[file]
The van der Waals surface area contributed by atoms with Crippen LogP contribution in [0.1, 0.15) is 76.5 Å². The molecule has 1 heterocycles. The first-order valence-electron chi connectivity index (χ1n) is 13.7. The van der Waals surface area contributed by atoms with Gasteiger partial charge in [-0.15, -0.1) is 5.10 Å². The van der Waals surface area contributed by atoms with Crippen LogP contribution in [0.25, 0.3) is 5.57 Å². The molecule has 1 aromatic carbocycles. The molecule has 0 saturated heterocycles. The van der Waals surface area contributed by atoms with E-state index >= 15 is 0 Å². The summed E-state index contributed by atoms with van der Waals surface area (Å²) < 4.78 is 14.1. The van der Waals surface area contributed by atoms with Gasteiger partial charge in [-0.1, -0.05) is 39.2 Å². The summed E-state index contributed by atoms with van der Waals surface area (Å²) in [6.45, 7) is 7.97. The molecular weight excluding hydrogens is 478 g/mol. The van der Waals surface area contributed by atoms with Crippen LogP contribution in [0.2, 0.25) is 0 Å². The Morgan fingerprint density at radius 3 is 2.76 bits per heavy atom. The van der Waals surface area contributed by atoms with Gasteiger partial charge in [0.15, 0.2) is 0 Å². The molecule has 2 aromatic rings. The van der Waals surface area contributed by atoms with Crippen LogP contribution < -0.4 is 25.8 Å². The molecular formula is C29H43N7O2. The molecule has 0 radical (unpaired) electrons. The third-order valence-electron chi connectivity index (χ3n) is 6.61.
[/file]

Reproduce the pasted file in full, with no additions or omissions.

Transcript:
The van der Waals surface area contributed by atoms with Crippen LogP contribution in [0.1, 0.15) is 76.5 Å². The molecule has 1 heterocycles. The first-order valence-electron chi connectivity index (χ1n) is 13.7. The van der Waals surface area contributed by atoms with Gasteiger partial charge in [-0.15, -0.1) is 5.10 Å². The van der Waals surface area contributed by atoms with Crippen LogP contribution in [0.25, 0.3) is 5.57 Å². The molecule has 1 aromatic carbocycles. The molecule has 0 saturated heterocycles. The van der Waals surface area contributed by atoms with E-state index >= 15 is 0 Å². The summed E-state index contributed by atoms with van der Waals surface area (Å²) < 4.78 is 14.1. The van der Waals surface area contributed by atoms with Gasteiger partial charge in [-0.1, -0.05) is 39.2 Å². The summed E-state index contributed by atoms with van der Waals surface area (Å²) in [6.45, 7) is 7.97. The molecular weight excluding hydrogens is 478 g/mol. The van der Waals surface area contributed by atoms with Crippen LogP contribution in [0.2, 0.25) is 0 Å². The Morgan fingerprint density at radius 3 is 2.76 bits per heavy atom. The van der Waals surface area contributed by atoms with Gasteiger partial charge in [0.15, 0.2) is 0 Å². The molecule has 2 aromatic rings. The van der Waals surface area contributed by atoms with Crippen LogP contribution < -0.4 is 25.8 Å². The molecular formula is C29H43N7O2. The molecule has 0 radical (unpaired) electrons. The third-order valence-electron chi connectivity index (χ3n) is 6.61.